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India’s failed strategy in Afghanistan – exposed by the Taliban

By Syed Atiq ul Hassan - posted Tuesday, 14 September 2021

If the world believes what India's media and its government allege – that Pakistan's Inter-Services Intelligence (ISI) was behind the Taliban's victory – then basically it's proof that India's strategy for Afghanistan has failed. India has spent billions of dollars in Afghanistan over the past 20 years to build infrastructure and to help the US and allied forces train Afghan forces. India assured the US and European nations that it would quash the Taliban and other freedom fighters and would back the US-made government in Afghanistan.

India has no border with Afghanistan. Access via China is costly, and India does not have friendly relations with China. Instead, India tactically increased bilateral relations with Iran and signed an accord with Iran in 2016, ostensibly to help Iran refurbish the Chabahar Port and reconstruct its 600-metre-long container handling facility. In return, India asked Iran to give it access to Afghanistan. In fact, India's real target was Pakistan, and its real plan was to create instability and spread terrorism in Pakistan through sending insurgent and terrorists from Afghanistan to Pakistan's Northern Territory. That is why India established more than 20 new consulate and Indian agents' offices in different Afghan provinces and permanently stationed trained terrorism operators in Afghanistan.

India's intelligence agency, the Research and Analysis Wing (RAW), and the Indian foreign offices in Afghanistan established training camps in Afghanistan along the border with Pakistan and in provinces close to the Pakistan border. In these camps, Indian military officers and RAW agents trained terrorists from groups including Tehreek-e-Taliban Pakistan (TTP), the Baluchistan Liberation United Front (BLUF), the Baluchistan Liberation Army (BLA), and ISIS terrorists. Bomb blasts and terrorist acts perpetrated by these insurgents have become daily incidents in the last 20 years in Pakistan, especially in Peshawar, Quetta, and Karachi. Pakistan's army launched heavy military operations in troubled areas but could not fully control the situation because the insurgency was based in Afghanistan and organised by Indian RAW operators. Pakistan raised the issue at the international level, but world powers were not inclined to listen, since they had a deal with India to bring stability to Afghanistan.


This situation presented a crucial and also challenging task for the Pakistan army and its Inter-Services Intelligence (ISI). Shrewdly, they worked the plan on multiple fronts:

  • Building trust and mutual benefit with neighbouring countries and those bordering Afghanistan: that is, Iran, Tajikistan, Turkmenistan, Turkey.
  • Convincing China to support Pakistan on its strategy to bring peace in Afghanistan, by kicking out the US-led forces and India.
  • Bringing peace to Afghanistan, establishing a stable government in Afghanistan acceptable to majority of Afghans, and causing a pull-out of US & NATO forces in order to hand over the rule of Afghanistan to the most powerful group – which is the Taliban. In this regard, Pakistan was the only country that could bring the Taliban to the negotiation table, work out a peaceful transfer of power to the Taliban and obtain a guarantee from the Taliban that it would work with the rest of the world.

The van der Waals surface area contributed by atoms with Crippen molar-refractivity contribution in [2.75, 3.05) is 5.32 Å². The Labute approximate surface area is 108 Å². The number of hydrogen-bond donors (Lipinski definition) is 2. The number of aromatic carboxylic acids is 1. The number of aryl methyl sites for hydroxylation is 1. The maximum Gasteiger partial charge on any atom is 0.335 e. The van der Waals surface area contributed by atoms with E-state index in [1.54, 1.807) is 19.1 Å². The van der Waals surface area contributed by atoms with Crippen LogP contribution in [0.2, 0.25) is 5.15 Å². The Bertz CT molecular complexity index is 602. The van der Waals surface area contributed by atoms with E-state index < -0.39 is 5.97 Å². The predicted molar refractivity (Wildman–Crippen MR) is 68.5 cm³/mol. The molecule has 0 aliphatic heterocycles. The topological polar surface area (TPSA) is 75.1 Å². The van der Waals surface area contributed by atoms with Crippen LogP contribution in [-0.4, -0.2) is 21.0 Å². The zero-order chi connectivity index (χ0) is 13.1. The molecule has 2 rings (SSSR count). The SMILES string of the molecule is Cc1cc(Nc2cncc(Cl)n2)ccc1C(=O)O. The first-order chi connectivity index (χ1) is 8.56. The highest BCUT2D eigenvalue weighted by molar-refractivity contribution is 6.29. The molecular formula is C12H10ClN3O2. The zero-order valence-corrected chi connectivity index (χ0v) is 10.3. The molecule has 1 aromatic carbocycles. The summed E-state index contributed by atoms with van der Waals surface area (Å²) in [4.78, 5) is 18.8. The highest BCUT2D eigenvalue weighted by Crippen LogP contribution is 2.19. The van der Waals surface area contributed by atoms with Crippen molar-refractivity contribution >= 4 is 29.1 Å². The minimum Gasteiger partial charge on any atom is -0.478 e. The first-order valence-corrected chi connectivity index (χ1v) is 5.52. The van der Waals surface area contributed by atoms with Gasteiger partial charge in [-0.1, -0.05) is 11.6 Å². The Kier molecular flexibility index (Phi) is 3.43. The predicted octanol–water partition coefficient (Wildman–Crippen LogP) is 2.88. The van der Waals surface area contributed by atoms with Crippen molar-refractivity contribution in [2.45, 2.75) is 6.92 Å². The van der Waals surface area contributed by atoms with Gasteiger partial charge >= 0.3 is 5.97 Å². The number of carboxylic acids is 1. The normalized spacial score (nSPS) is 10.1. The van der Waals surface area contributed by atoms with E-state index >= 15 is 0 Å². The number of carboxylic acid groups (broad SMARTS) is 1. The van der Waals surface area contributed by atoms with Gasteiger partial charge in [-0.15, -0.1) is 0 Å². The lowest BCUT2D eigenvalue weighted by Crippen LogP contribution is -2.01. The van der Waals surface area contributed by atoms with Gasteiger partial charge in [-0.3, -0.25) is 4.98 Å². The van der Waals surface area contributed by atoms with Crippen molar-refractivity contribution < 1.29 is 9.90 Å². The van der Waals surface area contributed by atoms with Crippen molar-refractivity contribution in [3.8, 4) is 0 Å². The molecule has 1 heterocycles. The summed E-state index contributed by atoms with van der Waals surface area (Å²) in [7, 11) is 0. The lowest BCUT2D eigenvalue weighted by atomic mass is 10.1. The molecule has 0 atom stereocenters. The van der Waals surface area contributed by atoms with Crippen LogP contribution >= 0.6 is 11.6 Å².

US policymakers, the Pentagon, and the current US President Joe Biden were not foolish enough to surrender to the Taliban quickly. That came about through a strategic deal with Pakistan. The US and its allies had no choice other than to give the task of transferring government to the Pakistan army and the ISI, for several reasons.

1. Pakistan has by far the longest border with Afghanistan.

2. Pakistan played a key role during the Mujahideen's war against Russia by in the 1980s.

3. Pakistan had trained the Mujahideen, so it has decades-old, deep rooted relationship with the Mujahideen and their next generation, the Taliban. There is no doubt that Pakistan's ISI also has historical relations with the Taliban.


The leaders of the Taliban who were involved in negotiation with the US in Qatar were at the time in Pakistan's custody. Pakistan released them so that negotiations between the leaders of Taliban and the US could arranged in Doha. In a smart move, Pakistan made the condition that it would not be a party to the negotiations. Pakistan had done enough by bringing the Taliban to the table, therefore, Pakistan did not need to be present at the negotiation. India attempted to be a party in these negotiation. But unfortunately for India, the US was keen to make deal with the Taliban and pull out its forces as soon as possible so it agreed not to involve India, pointing out that Pakistan was also not a party in the negotiation. This was a great shock to India.

These negotiations went for more than a year, deciding every aspect off US-NATO forces pull-out, the peaceful transfer of power and the establishment of a Taliban government.

The world is surprised how quickly the US surrendered, withdrawing its forces in only days. In fact, the US and NATO strategic planners had been working on their plan for the last ten years. ISI successfully delivered a great victory for Pakistan, and embarrassment and defeat for India on the Western border (Afghanistan).

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Article edited by Margaret-Ann Williams.
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About the Author

Syed Atiq ul Hassan, is senior journalist, writer, media analyst and foreign correspondent for foreign media agencies in Australia. His email is

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